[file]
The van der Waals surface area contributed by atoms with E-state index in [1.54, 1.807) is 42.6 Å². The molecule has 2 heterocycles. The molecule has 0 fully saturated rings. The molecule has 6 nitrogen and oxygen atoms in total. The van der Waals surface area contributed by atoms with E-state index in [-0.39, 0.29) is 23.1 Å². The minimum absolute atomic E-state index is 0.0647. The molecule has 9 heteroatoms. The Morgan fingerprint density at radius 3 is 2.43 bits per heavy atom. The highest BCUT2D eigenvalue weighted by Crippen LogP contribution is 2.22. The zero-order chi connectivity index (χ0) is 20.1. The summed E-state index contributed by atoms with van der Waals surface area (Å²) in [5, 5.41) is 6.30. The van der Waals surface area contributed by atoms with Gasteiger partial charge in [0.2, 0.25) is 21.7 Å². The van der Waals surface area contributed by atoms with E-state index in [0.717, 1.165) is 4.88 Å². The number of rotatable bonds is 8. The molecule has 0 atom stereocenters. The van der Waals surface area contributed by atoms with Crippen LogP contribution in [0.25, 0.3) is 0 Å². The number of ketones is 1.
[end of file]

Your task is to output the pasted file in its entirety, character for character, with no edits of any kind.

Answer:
The van der Waals surface area contributed by atoms with E-state index in [1.54, 1.807) is 42.6 Å². The molecule has 2 heterocycles. The molecule has 0 fully saturated rings. The molecule has 6 nitrogen and oxygen atoms in total. The van der Waals surface area contributed by atoms with E-state index in [-0.39, 0.29) is 23.1 Å². The minimum absolute atomic E-state index is 0.0647. The molecule has 9 heteroatoms. The Morgan fingerprint density at radius 3 is 2.43 bits per heavy atom. The highest BCUT2D eigenvalue weighted by Crippen LogP contribution is 2.22. The zero-order chi connectivity index (χ0) is 20.1. The summed E-state index contributed by atoms with van der Waals surface area (Å²) in [5, 5.41) is 6.30. The van der Waals surface area contributed by atoms with Gasteiger partial charge in [0.2, 0.25) is 21.7 Å². The van der Waals surface area contributed by atoms with E-state index in [0.717, 1.165) is 4.88 Å². The number of rotatable bonds is 8. The molecule has 0 atom stereocenters. The van der Waals surface area contributed by atoms with Crippen LogP contribution in [0.25, 0.3) is 0 Å². The number of ketones is 1.